Road agency to be launched next year to manage road infrastructure

A road agency coordinating road works and tasked with monitoring road maintenance will be set up in 2018, Finance Minister Edward Scicluna has announced

The agency will focus on easing traffic congestion and will work alongside Transport Malta to plan and watch over Malta’s road network and contractual developments. 

Architects, engineers and other professionals will form part of the new road agency, Scicluna said during his 2018 budget speech. 

“Next year will be a learning curve, so that during 2019 we would have increased our capacity to complete a substantial number of road works every year,” Scicluna said. 

The move is part of a €700 million roads project unveiled during the Labour Party’s election manifesto.

The project is expected to span seven years.

Around 160 residential roads are to be revamped next year. A two-year project modernising the Sta Venera, Regional Road and Ħal Kirkop tunnels will see the areas “upgraded with better lighting and security systems.”

“We are working to ensure that our social partners are prepared for the road works projects that we will be launching, so that we will be finishing these in a short stretch of time,” the minister said.   

Work will also commence on the widening of the Mistra bridge towards the Selmun junction, Buqana Street in Rabat and the Wied il-Qliegħa junction. An underpass from Vjal Santa Lucija will be added to the Marsa multilevel junction project.  

More than 25 projects have been completed during the past months, Scicluna said, touting the Marsa-Ħamrun bypass project and the Kappara junction, which is expected to be completed this year, as evidence of the government’s successes.

The Kappara junction has been described as one of the government’s most successful efforts to curb traffic jams. Two bridges from the Kappara junction were opened in September, before the start of the new scholastic year. 

Bontadini Road in Birkirkara, the Domus Ramana in Rabat and Triq Birkirkara, Attard have all been improved following last year’s budget, Scicluna said.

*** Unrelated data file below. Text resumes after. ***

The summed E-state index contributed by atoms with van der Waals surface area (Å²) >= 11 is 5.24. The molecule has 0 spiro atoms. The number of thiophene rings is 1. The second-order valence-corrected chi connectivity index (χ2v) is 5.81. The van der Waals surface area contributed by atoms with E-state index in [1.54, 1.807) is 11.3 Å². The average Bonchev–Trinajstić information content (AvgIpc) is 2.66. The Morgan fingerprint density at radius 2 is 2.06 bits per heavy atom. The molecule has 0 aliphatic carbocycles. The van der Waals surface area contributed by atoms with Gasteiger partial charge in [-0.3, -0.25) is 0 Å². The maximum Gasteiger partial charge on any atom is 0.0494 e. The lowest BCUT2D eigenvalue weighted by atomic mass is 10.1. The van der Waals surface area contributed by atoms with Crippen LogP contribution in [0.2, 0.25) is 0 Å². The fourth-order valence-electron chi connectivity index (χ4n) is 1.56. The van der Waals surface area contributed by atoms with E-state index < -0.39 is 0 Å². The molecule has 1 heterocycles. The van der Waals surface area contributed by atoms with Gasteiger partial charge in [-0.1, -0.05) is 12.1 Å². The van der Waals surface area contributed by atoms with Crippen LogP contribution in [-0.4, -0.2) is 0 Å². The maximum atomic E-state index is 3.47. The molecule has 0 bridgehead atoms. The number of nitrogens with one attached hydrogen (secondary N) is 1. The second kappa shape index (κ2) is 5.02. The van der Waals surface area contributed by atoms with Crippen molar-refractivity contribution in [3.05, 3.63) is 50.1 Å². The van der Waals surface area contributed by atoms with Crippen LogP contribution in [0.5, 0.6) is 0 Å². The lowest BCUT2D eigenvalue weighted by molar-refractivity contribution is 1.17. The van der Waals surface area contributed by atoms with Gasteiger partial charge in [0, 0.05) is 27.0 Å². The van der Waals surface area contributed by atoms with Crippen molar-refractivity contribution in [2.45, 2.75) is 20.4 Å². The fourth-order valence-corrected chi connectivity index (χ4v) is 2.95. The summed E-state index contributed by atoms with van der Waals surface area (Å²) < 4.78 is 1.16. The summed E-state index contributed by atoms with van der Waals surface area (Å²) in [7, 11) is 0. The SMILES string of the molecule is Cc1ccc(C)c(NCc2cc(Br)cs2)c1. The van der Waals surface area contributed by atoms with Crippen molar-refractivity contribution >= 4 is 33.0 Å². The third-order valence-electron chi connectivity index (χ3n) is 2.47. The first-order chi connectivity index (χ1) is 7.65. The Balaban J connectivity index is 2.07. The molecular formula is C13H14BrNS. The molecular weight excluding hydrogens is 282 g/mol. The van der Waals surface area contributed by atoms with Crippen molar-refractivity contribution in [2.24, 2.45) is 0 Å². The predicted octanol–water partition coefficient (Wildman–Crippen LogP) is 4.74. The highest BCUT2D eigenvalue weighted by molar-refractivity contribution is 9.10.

Free bus scheme extended to 16- to 20-year olds

Youths aged 16-20 will be able to travel by bus for free starting from the day they turn 16, finance minister Edward Scicluna announced.

“This will lead to more conscious decisions favouring public transport use, in students who have reached an age where they can make conscious decisions about transport,” he said.

The education ministry will also be starting talks with church and private schools to give free transport to all students during the 2018 scholastic year. 

The measure is one of the pledges of the Labour Party general election manifesto, which said that the government intended to offer free, supervised transport to students attending all schools. 

The government will also be working to extend car-pooling initiatives. Car-pooling is currently given priority in bus lanes. An additional €10,000 grant will be given to wheelchair accessible taxis.


Bicycle incentives

The government is reintroducing a scheme under which people who purchase bicycles, electric bicycles, or pedelecs will receive a grant of 15.25% on the purchase price of the bike.  This grant will be extended to companies that offer bicycles for rent.

Motorbikes, scooters and motorised bicycles will be given a grant of up to €400. Cyclists using a bicycle with an electric motor will also be exempted from paying VAT.

In an attempt to encourage more cyclists on the road, the VAT rate on the rental of bicycles will be lowered from 18% to 7%. 

A new scheme, dubbed ‘Share the Road,’ will see the installation of CCTVs and “electronic messages that give priority to cyclists.” Two urban pathways, one from Valletta to St Julian’s and another from Mosta to the University of Malta, will be targeted to increase security for cyclists.

The government will also extend last year’s fund set up to encourage local councils to invest in bicycle racks.


Electric, hybrid cars to be exempted from licence and registration tax

Electric and hybrid vehicles and their derivatives will be exempted from registration tax, finance minister Edward Scicluna announced. 

Drivers of electric cars will also be exempted from paying road licences for the first five years after registering their new car.

The schemes, unveiled in next year’s budget, are part of the government’s effort to establish a cut-off date by which the sale of diesel and petrol powered cars are removed from Maltese roads. 

As of 2018, the state will once again be incentivising the purchase of electric equipment. Commercial cars will also benefit by up to €200,000, if eligible for help from the state.

“For another year, the government will be extending the scheme giving grants to those who change their cars to a gas powered car rather than a petrol-powered one,” Scicluna announced.